Monday, January 18, 2010

Globalization at exp(x)

Gregg Easterbrook in his book Sonic Boom: Globalization at Mach Speed --

Even taking into account the post-2008 slowdown, worldwide economic production has risen at a pace that is difficult to believe. In the last thirty years, China's gross domestic product rose from around $500 billion to $2.7 trillion-that is to say, five times as much new economic production in the last thirty years as all forms of economic production just a generation ago. China is not some spectacular exception to a rule; rather, it is the leading indicator of an extraordinary economic surge across most, although of course not all, of the globe. Costa Rica, for example, increased its economic production from $8 billion in 1977 to $30 billion in 2008-more than three times as much new economic activity in the last three decades as total economic activity a generation ago.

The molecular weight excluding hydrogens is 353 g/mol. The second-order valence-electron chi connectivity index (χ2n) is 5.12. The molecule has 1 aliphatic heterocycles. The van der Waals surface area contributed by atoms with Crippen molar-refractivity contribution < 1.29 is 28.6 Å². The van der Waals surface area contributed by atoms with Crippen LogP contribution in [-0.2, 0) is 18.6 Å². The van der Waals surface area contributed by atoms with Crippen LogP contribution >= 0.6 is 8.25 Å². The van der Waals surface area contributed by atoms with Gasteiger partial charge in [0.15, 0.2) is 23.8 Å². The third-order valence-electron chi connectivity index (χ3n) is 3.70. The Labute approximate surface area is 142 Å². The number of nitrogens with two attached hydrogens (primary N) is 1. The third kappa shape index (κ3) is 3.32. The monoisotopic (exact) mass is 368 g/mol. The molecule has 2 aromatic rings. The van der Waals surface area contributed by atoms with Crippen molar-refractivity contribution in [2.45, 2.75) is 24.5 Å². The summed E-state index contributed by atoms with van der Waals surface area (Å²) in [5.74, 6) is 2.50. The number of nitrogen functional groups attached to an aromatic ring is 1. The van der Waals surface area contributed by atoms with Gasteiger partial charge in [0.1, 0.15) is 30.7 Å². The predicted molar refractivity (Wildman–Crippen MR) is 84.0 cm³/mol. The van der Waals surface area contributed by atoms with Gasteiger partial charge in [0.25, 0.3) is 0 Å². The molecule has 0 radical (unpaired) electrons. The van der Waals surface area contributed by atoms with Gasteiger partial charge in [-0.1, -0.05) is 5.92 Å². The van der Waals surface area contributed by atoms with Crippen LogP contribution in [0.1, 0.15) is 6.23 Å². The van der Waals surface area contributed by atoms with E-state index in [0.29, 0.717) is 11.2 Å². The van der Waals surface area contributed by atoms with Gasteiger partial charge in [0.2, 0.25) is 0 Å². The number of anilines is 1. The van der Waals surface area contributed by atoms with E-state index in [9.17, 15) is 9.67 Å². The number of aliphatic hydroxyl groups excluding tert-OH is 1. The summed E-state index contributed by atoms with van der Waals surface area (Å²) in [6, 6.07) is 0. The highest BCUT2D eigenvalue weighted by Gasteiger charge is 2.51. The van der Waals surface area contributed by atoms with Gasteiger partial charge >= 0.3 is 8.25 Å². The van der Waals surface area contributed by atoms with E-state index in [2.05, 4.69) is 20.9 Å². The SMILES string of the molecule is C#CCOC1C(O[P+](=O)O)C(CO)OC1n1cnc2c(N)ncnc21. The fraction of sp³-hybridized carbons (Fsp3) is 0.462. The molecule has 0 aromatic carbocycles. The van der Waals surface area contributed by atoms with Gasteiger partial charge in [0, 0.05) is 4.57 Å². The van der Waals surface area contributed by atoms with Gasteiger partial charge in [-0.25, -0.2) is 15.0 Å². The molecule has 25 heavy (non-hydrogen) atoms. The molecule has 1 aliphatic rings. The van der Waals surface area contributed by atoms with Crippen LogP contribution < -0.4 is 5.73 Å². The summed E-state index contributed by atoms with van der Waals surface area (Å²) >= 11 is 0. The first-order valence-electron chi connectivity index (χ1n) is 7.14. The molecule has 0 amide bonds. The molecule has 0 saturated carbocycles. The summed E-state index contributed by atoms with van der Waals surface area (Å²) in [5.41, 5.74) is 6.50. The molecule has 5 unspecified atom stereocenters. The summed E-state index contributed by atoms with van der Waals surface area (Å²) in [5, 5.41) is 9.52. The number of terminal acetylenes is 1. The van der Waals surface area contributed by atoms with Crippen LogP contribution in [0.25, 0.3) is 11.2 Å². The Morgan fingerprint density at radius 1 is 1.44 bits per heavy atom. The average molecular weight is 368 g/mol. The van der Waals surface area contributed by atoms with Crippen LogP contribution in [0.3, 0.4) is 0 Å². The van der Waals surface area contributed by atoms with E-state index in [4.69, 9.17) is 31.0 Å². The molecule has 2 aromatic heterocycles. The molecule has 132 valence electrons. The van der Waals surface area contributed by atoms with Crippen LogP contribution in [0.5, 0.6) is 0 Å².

Interesting fact:

GDP of Sweden, 1900 -- 2.245 billion Kroner
GDP of Sweden, 1930 -- 9.271 billion Kroner

In other words, by 1930, Swedish GDP had changed by more than 3 times as much as its initial level. Good times!

And note: we didn't pick Sweden because for being exceptional. It's a rich country today so of course it's exceptional. But it's had good data for a long time, which is what one needs to discuss any claim relying on the current period being exceptional for some new group of countries.

Source: Historical National Accounts of Sweden, series GDP by expenditure at purchasers prices

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